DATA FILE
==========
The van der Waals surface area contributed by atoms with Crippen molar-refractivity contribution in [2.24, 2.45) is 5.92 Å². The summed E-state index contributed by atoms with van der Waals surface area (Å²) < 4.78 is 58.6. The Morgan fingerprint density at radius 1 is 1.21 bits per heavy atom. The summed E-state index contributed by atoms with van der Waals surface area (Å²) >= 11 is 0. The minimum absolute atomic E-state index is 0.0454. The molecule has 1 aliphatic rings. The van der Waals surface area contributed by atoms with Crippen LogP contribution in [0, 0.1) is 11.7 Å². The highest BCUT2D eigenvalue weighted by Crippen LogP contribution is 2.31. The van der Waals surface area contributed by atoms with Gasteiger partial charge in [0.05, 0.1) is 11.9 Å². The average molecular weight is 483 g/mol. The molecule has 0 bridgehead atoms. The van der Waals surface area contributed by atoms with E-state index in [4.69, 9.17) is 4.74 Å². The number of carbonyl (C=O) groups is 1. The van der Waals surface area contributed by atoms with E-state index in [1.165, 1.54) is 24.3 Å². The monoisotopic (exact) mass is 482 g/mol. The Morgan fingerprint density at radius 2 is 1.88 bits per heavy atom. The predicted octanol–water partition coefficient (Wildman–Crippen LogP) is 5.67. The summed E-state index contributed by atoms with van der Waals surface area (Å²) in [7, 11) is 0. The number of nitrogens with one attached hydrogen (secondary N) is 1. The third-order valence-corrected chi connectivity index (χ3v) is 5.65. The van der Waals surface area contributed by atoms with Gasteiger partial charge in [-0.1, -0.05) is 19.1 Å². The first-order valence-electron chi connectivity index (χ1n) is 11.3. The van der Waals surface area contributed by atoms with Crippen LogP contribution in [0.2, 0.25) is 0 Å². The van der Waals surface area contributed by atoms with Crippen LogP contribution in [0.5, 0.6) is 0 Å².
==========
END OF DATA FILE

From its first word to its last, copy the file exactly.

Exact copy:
The van der Waals surface area contributed by atoms with Crippen molar-refractivity contribution in [2.24, 2.45) is 5.92 Å². The summed E-state index contributed by atoms with van der Waals surface area (Å²) < 4.78 is 58.6. The Morgan fingerprint density at radius 1 is 1.21 bits per heavy atom. The summed E-state index contributed by atoms with van der Waals surface area (Å²) >= 11 is 0. The minimum absolute atomic E-state index is 0.0454. The molecule has 1 aliphatic rings. The van der Waals surface area contributed by atoms with Crippen LogP contribution in [0, 0.1) is 11.7 Å². The highest BCUT2D eigenvalue weighted by Crippen LogP contribution is 2.31. The van der Waals surface area contributed by atoms with Gasteiger partial charge in [0.05, 0.1) is 11.9 Å². The average molecular weight is 483 g/mol. The molecule has 0 bridgehead atoms. The van der Waals surface area contributed by atoms with E-state index in [4.69, 9.17) is 4.74 Å². The number of carbonyl (C=O) groups is 1. The van der Waals surface area contributed by atoms with E-state index in [1.165, 1.54) is 24.3 Å². The monoisotopic (exact) mass is 482 g/mol. The Morgan fingerprint density at radius 2 is 1.88 bits per heavy atom. The predicted octanol–water partition coefficient (Wildman–Crippen LogP) is 5.67. The summed E-state index contributed by atoms with van der Waals surface area (Å²) in [7, 11) is 0. The number of nitrogens with one attached hydrogen (secondary N) is 1. The third-order valence-corrected chi connectivity index (χ3v) is 5.65. The van der Waals surface area contributed by atoms with Gasteiger partial charge in [-0.1, -0.05) is 19.1 Å². The first-order valence-electron chi connectivity index (χ1n) is 11.3. The van der Waals surface area contributed by atoms with Crippen LogP contribution in [0.2, 0.25) is 0 Å². The van der Waals surface area contributed by atoms with Crippen LogP contribution in [0.5, 0.6) is 0 Å².